With continued reference to FIG. 10, it will be noted that clips such as the clip 48 are provided with a number of serrations or grooves which bite into and pierce the insulation about the magnet wires 31, 32, etc. in FIGS. 7-9. In this manner, a low resistance electrical interconnection is established between each wire contained within a connector clip and the body of the clip itself. As mentioned hereinabove, however, low resistance interconnections can be more consistently established when the magnet wires are positioned at the bottom of the crimped connector clip.
With reference now once again to FIGS. 7-9, it will be understood that it is a routine procedure to plan, in connection with the production of a given electric motor stator assembly (such as the stator assembly 21), which wires are to be interconnected with each other and to plan whether a minimum heighth crimp (heighth H1) or a maximum heighth crimp (H2) will be needed to ensure that a reliable electrical interconnection will be made. Moreover, it is a routine procedure to plan in advance, for a given stator model, whether a length of stuffer wire will be needed in order to ensure that the final crimped interconnection will have adequate conductor contained therewithin to ensure a suitable and reliable electrical interconnection.
It will be noted that if too great an area of conductor wire is contained within a crimp of a given height, the wires may be cut or severed and a poor connection will result. On the other hand, if the crimp has not been closed to a small enough height for a given conductor area, a relatively loose interconnection may be provided, or the insulation on the magnet wire segments may not be adequately pierced, and a suitable interconnection may not be established.
Turning now to FIG. 1, one method by which the above desired results may be obtained will be explained in conjunction with the apparatus 20. It is first noted that a preferred method involves placing a stator core assembly (such as the one shown in FIG. 6) in a desired position relative to the crimping apparatus 20. More specifically, one or more lead wires extending from the stator assembly are positioned adjacent to a crimping station 61, and the step of positioning or orienting the lead wires adjacent to the crimping station conditions the apparatus 20 so that a stuffer wire segment will be provided if needed; and the tooling of the apparatus will be adjusted so that a crimped connection having a final desired planned height will be established for the interconnection involving the particular magnet wire lead (or leads) that has been positioned at the crimping station.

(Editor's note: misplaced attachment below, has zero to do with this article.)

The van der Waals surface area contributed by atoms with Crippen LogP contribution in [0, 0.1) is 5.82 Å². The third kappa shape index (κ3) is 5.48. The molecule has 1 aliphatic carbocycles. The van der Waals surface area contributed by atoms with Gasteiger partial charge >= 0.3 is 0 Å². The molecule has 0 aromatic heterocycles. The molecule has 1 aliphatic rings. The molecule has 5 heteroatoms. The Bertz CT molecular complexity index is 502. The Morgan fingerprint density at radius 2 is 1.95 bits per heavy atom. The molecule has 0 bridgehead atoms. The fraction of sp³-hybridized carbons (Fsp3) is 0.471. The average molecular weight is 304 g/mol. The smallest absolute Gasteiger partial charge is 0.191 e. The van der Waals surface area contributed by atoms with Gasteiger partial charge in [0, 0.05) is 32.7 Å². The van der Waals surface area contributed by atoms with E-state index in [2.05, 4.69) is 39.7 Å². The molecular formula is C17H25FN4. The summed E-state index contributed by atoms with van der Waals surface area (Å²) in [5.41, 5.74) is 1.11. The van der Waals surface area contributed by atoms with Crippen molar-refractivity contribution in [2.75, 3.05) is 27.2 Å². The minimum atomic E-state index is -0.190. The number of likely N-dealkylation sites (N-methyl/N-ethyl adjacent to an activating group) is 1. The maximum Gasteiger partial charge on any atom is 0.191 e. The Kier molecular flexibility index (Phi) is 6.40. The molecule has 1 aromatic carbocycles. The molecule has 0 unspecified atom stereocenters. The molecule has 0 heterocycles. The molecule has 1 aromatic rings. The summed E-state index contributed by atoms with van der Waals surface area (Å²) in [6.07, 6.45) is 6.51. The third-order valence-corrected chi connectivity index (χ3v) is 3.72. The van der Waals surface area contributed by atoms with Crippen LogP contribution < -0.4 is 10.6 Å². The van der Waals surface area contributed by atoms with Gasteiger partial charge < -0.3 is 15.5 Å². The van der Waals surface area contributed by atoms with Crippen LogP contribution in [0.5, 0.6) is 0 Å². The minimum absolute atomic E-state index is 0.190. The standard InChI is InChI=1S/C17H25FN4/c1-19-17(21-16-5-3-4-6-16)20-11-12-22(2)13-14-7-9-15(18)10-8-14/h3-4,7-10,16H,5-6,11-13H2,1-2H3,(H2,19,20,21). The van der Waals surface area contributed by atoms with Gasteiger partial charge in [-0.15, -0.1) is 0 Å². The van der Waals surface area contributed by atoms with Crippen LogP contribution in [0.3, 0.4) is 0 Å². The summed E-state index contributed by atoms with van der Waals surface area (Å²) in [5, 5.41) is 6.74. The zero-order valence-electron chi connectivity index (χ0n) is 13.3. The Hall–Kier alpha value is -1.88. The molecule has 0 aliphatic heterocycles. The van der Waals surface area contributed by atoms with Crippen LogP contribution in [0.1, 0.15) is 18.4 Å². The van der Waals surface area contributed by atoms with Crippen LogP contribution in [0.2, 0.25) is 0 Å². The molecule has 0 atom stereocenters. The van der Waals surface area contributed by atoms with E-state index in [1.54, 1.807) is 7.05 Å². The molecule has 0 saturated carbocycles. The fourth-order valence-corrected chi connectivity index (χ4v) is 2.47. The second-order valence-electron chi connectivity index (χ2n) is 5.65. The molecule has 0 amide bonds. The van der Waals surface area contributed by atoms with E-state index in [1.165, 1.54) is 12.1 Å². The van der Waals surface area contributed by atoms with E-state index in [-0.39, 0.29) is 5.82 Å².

For convenience, a slot or key may be provided in a stator holder 62 so that the stator assembly 21 cannot be positioned therein in a strictly random orientation. For example, an internal key or member may be utilized that would interfit with a marker notch 62 (see FIG. 6) of the stator assembly 21. However, it also is possible to paint or otherwise provide reference indicia on the core of the stator assembly 21 and then visually align such indicia with a reference part of the stator holder 62 in order to establish an initial predetermined desired orientation of the stator assembly relative to the stator holder.
The magnet wire leads of the stator assembly then are positioned and held in lead holders 63, 64, and 66.
The various lead holders 63, 64, and 66 are each supported from a post that is in turn fastened to the stator assembly holder by substantially identical brackets 67-69. The brackets 67-69 may be fastened to the stator holder 62 by screws that thread into threaded holes 72 which are positioned around the stator holder 62.
The holder 62 is interconnected with a drum 73 which has first and second series of holes 74, 76 located therein. These holes are tapped and are disposed with an angular spacing equal to the angular spacing of holes 72 in stator holder 62. Cam members are mounted (for example with Allen screws) to the cam cylinder or drum 73. These cams are identified by numerals 96, 97, 98 in FIG. 2. Such cams are provided so that they may engage limit switch arms 77 or 78. In the event that limit switch arm 77 is actuated, it will condition the apparatus 20 to establish a crimp height of a desired minimum height. On the other hand, the actuation of limit switch 78 causes a length of stuffer wire to be fed into the crimping station 61 prior to a crimping operation, so that stuffer wire will be included in the final interconnection.
With the foregoing in mind, it will be understood that production operations will be planned so that leads exiting from different portions of the stator will be placed in a next adjacent lead holder 63, 64, 66; and cams will be located on drum 73 so that the apparatus 20 will be conditioned to make an interconnection of the proper configuration whenever any given lead is positioned at station 61. Thus, as the stator holder 62 is rotated (i.e., oriented so as to present a different lead holder to the crimping station 61) drum 73 will rotate in synchronism therewith and, depending upon the presence or absence of cams in the series of holes 74, 76; either one or both of the limit switch arms 77 or 78 will be deflected, and the apparatus 20 will be conditioned to provide a crimp configuration having precisely the desired configuration.
For a given stator height, adjusting knob 81 is manually adjusted to raise or lower the entire stator manipulating portion of the apparatus 20 so that the lead wires of the given stator will be approximately level with the station 61. The stator manipulating structure includes the stator holder 62, a swing arm 82, the pivot post 83, cylinder or drum 73, and limit switches which are supported by a plate 84. The heighth of these parts are adjusted with knob 81 so that leads will be positioned at least approximately at the same height as the crimping tooling at the station 61.